James Brown's Favorite Uncle
James Brown's Favorite Uncle
Music in Mid-America
I discovered it! I was sitting on the curb one Saturday morning on the street in the small town of Lyons, Nebraska. I was 10 years old and in the fourth grade. My dad told me before he left for his barbershop that Mr. Bietrick, a tuba player in the Kaiser's army in World War I and now the director of the Lyons High School music program, had something for me. Mr. Bietrick put a brand-new black leather case in my hands. Inside sitting on blue velvet was a shiny new silver Conn 22 trumpet .
"Harold, this is from your mom and dad. Treat it with the same love and care they have for you."
He showed me how to hold it, how to pucker up and blow. It was my very first trumpet lesson. Donna Sandborn, who lived next door and was a grade ahead of me, came out to sit beside me and Jack Loppnow, my classmate came from across the street, joined us to see what we were doing. I couldn't believe it. My own brand-new trumpet! I took it out of the case and was able to play a few notes .
The Neelys were a musical family. My dad was always whistling. Mother sang in the church choir. Howard, six years older, played clarinet and my brother Sam alto horn and later French horn in the school band and orchestra. I had been trying to play Sam's alto horn (same type of mouth piece as a trumpet but slightly larger) .
Lyons High, a Class C school, always had an award-winning band. The Lyons town band was one of the best town bands in the state and in the summer played Sunday night concerts in the beautiful Lyons Park band shell. Wednesday nights the stores were open, and Mr. Munson, the town marshal, rolled out the band shell onto Main Street, and we played a concert. As I said, Lyons, Nebraska, was a good music and football town .
Lyons had a proud musical heritage which started with Boyd Sentner, clarinetist of world repute at the turn of the century. In the 1930s Lyons High School graduates Stan Fritz, trombone, and Harry Turene, clarinet, carried on the tradition playing with the Schnicklefritz comedy band. They broke off and formed their own Corn Cobblers Band which was for many years featured in the famous Jack Dempsey Saloon in the Brill Building on Manhattan's Broadway. The Brill Building housed, then and today, more music people and firms than any other building in the world. I had my New York office there for several years in the 1970s. In 1941 through 1946 Hal Neely's Band of the Stars carried on in the big band tradition by playing Hollywood film star parties, the Beverly Hills Hotel, Bel-Air Hotel, beach clubs, and other southern Californian special functions. But that's getting ahead of my story .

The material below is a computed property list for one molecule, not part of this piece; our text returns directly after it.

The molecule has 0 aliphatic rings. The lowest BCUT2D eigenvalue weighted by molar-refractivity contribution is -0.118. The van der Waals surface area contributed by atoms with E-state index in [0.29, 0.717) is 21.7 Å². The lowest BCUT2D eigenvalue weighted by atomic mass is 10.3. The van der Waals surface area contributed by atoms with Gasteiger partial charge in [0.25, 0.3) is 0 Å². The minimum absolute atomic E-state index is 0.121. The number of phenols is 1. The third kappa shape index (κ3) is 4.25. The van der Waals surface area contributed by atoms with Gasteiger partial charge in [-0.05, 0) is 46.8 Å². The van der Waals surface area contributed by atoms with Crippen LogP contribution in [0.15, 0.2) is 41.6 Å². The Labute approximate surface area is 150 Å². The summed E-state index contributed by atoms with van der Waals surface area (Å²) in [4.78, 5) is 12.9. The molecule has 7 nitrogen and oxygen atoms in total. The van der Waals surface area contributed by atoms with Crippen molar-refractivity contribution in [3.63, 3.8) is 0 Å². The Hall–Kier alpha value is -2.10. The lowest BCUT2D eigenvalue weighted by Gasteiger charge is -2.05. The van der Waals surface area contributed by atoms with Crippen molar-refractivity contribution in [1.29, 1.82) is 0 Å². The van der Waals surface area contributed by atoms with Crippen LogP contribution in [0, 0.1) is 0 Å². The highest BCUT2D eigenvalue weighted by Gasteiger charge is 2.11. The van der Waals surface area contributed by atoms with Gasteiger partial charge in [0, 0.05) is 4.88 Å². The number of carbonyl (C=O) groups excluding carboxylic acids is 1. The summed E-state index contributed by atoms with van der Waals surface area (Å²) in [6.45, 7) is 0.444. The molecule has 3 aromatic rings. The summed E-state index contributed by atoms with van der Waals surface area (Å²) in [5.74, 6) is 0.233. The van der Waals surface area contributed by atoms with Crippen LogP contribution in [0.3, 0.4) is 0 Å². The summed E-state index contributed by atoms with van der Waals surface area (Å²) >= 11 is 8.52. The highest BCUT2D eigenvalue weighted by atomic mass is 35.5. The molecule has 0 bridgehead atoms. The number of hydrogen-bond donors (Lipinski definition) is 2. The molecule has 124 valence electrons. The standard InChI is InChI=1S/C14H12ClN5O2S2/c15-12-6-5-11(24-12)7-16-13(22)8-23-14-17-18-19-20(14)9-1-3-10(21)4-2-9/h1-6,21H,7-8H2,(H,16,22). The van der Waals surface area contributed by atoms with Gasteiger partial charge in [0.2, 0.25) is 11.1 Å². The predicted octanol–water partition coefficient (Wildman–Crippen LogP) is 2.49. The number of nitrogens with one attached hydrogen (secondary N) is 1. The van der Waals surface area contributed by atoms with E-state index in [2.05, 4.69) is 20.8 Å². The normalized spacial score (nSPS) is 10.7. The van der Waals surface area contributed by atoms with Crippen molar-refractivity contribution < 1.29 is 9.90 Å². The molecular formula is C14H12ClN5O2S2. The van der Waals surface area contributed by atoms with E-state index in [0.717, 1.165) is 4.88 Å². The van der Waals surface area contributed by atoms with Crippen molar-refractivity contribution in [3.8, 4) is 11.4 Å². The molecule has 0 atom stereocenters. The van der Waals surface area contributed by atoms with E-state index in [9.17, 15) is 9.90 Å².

In 1938 I formed my first 10-piece band with all Lyons kids in the summer before my junior year in high school. We started playing local area school dances, small country dance halls, grange halls. Wherever, whenever and whatever for a few dollars if or when we could. We spent it on gas, eats, and old standard big dance band music orchestrations I ordered out of Omaha. I was the leader, Hal and Art Anderson, trumpets; Jack Loppnow, trombone; Dick Shumway, Keith Payne, Helen Jean Stiles, saxophone; Mary Belle Stone, piano and violin; and Bob Sentner, bass .
Lyons had two piano teachers. Mrs. Moseman was a friend of my mother's and tried to teach me - for free - the rudiments of piano. It was a good foundation for my later musical skills .
Mr. Kenneth Pace, Lyons High School musical director, encouraged us. We did not have a piano at our house, so we practiced when and where we could - school, the Lyons City Hall, in decent weather in Lyons Park band shell or in the American Legion's dance hall. The whole town helped us. We had a ball and developed quite a kid following where ever we played. All of us were in the class of 1939, except from time